Model Airplane News
July, 1951

Model Airplane News Cover for July, 1951 by Jo Kotula English Electric Canberra B-57 Bomber

English Electric "Canberra" (B-57) Bomber
Model Airplane News Cover Art for July, 1951
by Jo Kotula
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The English Electric Canberra is a first-generation jet-powered light bomber manufactured in large numbers through the 1950s. It proved to be highly adaptable, serving in such varied roles for tactical bombing, photographic, electronic, and meteorological reconnaissance. The Canberra remained in service with the Royal Air Force until 23 June 2006, 57 years after its first flight.

 The English Electric Canberra B-57 Bomber

The English Electric Canberra B-57 Bomber      The English Electric Canberra B-57 Bomber

English Electric "Canberra" (B-57) Bomber
Click to Enlarge

English Electric was a well-established industrial manufacturer (sort of like General Electric in the US) gained its aircraft experience by building the Handley-Page Hampden under licence during World War II.

The Canberra began as the successor to the de Havilland Mosquito - that is, a high altitude, high speed bomber with no defensive armament. Although jet-powered, the Canberra design philosophy was very much like that of the Mosquito --- wrap the most powerful engines available, in the smallest, most aerodynamic package possible. Rather than devote space and weight to defensive armament the Canberra was designed to fly fast and high enough to avoid air-to-air combat entirely. In dact, the Canberra could fly at a higher altitude than any other bomber through the 1950s and set a world altitude record of 70,310 ft in 1957. The Canberra was was a simple design, with a shoulder wing, circular cross section fuselage and large low aspect ratio wings.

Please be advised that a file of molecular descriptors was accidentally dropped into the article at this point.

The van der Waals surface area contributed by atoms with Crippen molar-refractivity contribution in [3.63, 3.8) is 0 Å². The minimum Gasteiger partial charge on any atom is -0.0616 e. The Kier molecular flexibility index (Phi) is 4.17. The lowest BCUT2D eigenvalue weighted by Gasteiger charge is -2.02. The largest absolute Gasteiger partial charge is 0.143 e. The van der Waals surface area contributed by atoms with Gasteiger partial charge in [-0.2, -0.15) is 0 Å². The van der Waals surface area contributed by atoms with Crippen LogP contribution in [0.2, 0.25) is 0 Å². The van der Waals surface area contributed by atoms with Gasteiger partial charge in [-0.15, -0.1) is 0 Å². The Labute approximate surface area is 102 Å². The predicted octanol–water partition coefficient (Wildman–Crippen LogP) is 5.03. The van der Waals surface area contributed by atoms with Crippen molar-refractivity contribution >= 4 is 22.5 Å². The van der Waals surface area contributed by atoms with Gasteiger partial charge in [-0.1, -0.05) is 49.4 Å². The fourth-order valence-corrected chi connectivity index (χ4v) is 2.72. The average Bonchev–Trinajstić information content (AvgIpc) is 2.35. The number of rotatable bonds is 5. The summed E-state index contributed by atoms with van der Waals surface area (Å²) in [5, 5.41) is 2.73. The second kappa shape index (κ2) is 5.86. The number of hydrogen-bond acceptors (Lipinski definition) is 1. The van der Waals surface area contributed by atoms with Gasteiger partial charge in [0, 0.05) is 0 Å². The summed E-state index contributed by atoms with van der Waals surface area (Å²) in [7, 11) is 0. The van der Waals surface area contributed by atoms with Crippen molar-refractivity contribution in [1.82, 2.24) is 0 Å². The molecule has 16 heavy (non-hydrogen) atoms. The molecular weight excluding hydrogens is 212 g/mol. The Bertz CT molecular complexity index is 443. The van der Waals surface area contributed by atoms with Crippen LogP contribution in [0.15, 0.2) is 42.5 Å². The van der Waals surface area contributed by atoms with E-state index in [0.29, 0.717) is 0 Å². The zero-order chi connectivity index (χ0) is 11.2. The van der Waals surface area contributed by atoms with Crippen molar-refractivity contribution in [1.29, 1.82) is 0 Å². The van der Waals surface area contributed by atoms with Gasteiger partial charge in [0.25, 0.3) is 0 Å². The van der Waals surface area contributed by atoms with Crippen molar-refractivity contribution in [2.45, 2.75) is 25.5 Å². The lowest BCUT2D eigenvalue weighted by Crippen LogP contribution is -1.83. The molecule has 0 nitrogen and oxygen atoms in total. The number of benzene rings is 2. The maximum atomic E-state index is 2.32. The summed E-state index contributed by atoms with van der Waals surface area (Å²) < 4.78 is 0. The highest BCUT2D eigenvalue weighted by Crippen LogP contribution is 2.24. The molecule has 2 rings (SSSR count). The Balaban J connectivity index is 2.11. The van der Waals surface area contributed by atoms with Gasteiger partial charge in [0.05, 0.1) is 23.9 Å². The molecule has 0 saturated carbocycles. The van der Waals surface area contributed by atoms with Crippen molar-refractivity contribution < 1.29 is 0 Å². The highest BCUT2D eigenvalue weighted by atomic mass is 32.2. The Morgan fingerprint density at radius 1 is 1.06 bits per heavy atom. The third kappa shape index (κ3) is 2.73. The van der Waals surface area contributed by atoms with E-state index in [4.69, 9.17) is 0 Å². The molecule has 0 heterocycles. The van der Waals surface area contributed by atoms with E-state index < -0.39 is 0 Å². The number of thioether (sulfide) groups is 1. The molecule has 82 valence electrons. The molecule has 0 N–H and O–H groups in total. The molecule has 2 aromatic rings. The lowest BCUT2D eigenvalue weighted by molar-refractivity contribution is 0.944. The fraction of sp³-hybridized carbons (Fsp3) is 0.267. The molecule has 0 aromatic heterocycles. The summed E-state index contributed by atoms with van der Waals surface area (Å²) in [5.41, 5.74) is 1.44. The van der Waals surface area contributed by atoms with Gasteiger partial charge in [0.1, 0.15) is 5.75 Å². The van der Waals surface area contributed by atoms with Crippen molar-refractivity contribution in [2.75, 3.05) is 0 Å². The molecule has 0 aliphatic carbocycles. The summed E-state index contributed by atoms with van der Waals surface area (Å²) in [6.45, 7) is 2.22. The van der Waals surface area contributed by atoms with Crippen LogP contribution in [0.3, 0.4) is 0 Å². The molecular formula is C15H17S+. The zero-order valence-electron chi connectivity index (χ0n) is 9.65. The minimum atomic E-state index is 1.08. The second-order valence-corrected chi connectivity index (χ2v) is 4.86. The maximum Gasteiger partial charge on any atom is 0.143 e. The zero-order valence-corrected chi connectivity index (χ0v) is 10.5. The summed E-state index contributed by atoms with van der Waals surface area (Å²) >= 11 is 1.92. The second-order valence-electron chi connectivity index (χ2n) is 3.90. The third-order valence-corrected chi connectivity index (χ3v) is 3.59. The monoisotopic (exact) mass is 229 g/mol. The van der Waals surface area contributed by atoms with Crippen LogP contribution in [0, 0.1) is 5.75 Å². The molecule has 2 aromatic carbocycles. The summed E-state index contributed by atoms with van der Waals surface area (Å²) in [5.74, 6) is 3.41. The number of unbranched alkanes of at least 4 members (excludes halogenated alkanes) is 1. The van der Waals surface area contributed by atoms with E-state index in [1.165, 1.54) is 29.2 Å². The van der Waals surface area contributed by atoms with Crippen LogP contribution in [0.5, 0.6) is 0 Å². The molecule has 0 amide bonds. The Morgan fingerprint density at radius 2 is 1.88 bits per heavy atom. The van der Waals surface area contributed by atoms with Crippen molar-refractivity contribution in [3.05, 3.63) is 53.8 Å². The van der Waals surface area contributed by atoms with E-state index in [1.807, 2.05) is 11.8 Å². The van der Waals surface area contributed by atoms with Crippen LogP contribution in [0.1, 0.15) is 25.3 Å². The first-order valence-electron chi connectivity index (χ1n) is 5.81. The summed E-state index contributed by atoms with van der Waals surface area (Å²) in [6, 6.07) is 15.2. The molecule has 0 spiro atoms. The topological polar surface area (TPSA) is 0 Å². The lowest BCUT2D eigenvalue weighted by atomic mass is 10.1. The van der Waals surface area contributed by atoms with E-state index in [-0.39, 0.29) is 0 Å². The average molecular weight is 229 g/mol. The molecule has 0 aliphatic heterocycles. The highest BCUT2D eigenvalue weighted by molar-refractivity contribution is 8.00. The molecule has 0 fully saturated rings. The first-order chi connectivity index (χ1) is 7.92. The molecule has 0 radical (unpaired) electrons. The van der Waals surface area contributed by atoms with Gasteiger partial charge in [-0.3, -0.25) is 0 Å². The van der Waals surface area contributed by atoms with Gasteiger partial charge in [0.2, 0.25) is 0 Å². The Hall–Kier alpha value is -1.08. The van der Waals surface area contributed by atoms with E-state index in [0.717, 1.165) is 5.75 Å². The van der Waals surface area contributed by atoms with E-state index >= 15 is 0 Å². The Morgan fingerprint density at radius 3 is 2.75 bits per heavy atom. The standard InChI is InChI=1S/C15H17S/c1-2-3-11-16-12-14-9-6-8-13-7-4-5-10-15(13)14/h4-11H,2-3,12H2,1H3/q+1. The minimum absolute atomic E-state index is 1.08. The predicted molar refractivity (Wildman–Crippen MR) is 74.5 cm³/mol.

The Canberra was an instant success. It was built in 27 versions which equipped 35 RAF squadrons, and were exported to Argentina, Chile, Ecuador, Ethiopia, France, India, New Zealand, Pakistan, Peru, Rhodesia, South Africa, Sweden, Venezuela and West Germany. The aircraft was named Canberra after the capital of Australia by Sir George Nelson, chairman of English Electric, as Australia was the first export customer for the aircraft. In the United States where the US Air Force needed to replace the B-26 Invader, 400 Canberras were manufactured under licence by Martin as the B-57 In the United Kingdom, the demand for Canberras exceeded English Electric's ability to supply airframes, and so Handley Page and Short Brothers manufactured them under licence. About 2,400 examples were built. About ten airworthy Canberras are in private hands today, and are flown at air displays.

Here is a video of the English Electric "Canberra" (B-57) Bomber in action:

In addition to the cover of Model Airplane News, this airplane was also featured in the WINGS "Friend or Foe" trading card series of the early 1950s

 Card 012 of the Wings Friend or Foe series   English Electric Canberra B-57 Bomber

Trading card representation of the English Electric "Canberra" (B-57)
Click Here to see all 200 cards in the series
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Click Here for more information about the English Electric "Canberra" (B-57) Bomber.

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